Demons. Nobody ever wants to talk about them.
Evil. Now that’s a different thing. Its abstract. Diffuse. The kind of thing a sophisticated modern can hum and cluck about regretfully before going on with things just the way they were before — well, before the evil thing happened.
Our own Texas governor contextualized the slaughter in Sutherland Springs with just such a generalized appeal to amorphous “evil” on Fox News. Referring to the Holocaust and the Inquisition and others, he asserted that we need to view this through the long lens of history and understand the fact that “evil is something that has permeated this world.”
It is just a fact of life. “And that the force of evil must be combated with the force of good that is offered by God, and it is so heartwarming to see the people of this community turn to God, turn to hope, turn to the promise of good overcoming evil,” he said.
Can’t argue with that. As a churchman, I believe completely in turning to God, turning to hope and trusting the promise that good will overcome evil.
But all this gauzy talk about evil takes on the air of a discussion of gravity or some other natural law or cosmic property.
What about the agents of evil: the demons. Fact is, you can’t do much about gravity — but if you need to clean the rain gutters, you can get a ladder.
The demons that show up in the Bible have been pretty much pre-empted by the world of psychology and mental health. And our president chose that approach to label this a mental health matter rather than find evidence of demons in the shooter or his acts. But it was just another glossy way of saying: “We can’t really do anything about it.” Crazy guy. You know.
There’s another view. Walter Wink, among others, wrote extensively about a modern demonology. The powers and principalities of the Bible come into contemporary focus as the disembodied pressures of greed or status or the will to power or fear – all the forces that make a corporation full of people who “just want to do what’s right” turn into a powerhouse fueling global warming and political corruption.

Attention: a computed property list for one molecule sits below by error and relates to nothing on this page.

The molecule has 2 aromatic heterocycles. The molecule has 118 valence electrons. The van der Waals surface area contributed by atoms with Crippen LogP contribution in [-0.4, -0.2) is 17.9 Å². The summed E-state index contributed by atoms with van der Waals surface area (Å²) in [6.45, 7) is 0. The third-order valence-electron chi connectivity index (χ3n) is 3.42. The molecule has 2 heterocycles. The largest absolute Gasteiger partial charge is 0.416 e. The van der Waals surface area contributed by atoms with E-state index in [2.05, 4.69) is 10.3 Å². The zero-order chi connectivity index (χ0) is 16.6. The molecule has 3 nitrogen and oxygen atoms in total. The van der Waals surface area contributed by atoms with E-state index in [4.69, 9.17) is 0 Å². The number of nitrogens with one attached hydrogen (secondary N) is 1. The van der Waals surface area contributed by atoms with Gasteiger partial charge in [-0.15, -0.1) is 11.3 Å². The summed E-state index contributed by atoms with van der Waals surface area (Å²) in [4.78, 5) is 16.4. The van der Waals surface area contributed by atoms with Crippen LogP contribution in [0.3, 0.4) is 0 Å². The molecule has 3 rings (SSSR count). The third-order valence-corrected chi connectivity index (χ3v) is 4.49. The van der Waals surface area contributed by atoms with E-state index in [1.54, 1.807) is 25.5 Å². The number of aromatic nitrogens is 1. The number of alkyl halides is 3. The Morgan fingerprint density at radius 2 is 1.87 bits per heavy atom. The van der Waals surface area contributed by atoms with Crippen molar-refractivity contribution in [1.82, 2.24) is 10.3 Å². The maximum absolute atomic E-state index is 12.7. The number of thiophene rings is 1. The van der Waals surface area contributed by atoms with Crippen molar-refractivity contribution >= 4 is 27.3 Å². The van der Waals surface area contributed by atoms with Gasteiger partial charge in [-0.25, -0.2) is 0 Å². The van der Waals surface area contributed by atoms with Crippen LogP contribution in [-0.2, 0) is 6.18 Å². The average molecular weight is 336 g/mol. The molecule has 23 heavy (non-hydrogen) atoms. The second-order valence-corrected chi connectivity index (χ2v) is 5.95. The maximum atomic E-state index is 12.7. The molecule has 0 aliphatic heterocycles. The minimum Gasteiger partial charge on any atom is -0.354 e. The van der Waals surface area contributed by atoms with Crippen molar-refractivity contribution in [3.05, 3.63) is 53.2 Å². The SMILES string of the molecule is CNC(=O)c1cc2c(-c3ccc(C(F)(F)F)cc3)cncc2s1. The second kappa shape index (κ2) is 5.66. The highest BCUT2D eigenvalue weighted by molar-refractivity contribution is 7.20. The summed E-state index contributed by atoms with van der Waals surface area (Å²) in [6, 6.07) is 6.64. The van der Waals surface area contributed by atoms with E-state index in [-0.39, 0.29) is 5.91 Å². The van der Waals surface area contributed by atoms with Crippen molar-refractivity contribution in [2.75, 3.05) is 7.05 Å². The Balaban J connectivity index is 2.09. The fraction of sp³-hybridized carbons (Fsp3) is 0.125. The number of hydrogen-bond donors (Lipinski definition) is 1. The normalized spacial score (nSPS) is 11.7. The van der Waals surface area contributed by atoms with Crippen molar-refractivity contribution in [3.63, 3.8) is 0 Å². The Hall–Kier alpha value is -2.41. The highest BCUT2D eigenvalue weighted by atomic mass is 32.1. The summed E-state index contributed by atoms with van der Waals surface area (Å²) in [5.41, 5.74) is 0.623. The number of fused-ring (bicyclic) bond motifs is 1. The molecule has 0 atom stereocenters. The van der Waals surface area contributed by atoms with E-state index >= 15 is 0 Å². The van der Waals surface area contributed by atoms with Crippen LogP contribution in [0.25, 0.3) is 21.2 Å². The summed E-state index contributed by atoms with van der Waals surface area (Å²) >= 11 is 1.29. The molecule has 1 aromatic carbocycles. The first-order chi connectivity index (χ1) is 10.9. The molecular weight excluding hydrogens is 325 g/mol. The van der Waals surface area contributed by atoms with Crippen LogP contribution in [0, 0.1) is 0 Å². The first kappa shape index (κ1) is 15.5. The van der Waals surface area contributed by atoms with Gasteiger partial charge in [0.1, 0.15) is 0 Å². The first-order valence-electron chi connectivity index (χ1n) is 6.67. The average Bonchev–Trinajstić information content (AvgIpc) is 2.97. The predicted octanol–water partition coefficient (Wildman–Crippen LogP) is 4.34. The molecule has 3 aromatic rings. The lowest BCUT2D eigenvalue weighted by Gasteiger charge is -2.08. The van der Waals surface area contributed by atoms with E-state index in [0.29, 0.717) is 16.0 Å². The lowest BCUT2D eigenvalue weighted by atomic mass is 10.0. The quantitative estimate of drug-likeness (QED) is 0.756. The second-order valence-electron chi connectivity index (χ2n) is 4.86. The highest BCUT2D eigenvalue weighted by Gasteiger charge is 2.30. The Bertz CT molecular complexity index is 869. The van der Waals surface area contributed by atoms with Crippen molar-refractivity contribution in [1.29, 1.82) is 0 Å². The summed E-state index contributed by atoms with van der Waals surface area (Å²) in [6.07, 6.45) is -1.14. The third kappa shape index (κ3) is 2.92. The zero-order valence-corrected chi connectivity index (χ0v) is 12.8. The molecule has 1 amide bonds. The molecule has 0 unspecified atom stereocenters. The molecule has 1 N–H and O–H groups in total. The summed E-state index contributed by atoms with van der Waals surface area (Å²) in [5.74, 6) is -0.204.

Why mass shootings are such a stereotypically American problem is partly explained in stats compiled by criminology professor Adam Lankford of the University of Alabama in a 2015 study. With 4.4 percent of the world population, Americans own 42 percent of the world’s guns. Between 1966 and 2012, American gunmen accounted for 31 percent of the mass shootings worldwide. There’s more, but it boils down to a matter of convenience. Like the governor said, there is always evil around for motivation.
But some demons have come down on the side of assault rifles:
There’s fear. Fear that “they” want to take your guns away. And then who knows what “they” will do?
There’s money. Every time a mass shooting adds to the tally of pointless death, assault rifle sales spike.
There’s self-reliance — or whatever name you choose for the macho Western man: high in the saddle and free to roam with a gun at his side. You can name a few yourself, I bet – demons great and small who are the agents of the nebulous evil we so powerlessly lament.
But the greatest demon of them all is futility. His message is simple: There’s no point even trying to find a way that hunters can have their sporting weapons and home-defenders theirs — while still ridding the landscape of the assault rifles and high-capacity magazines that have become the tools of choice for this dirtiest of work.
God dreams of something better for this world — and we are not simply bystanders in that coming about. We have the gifts of love and hope and imagination and discernment. The governor may be right that evil is always with us, but we can overcome futility.
Fritzsche lives in Austin and is interim pastor of Community Fellowship Presbyterian Church of New Braunfels.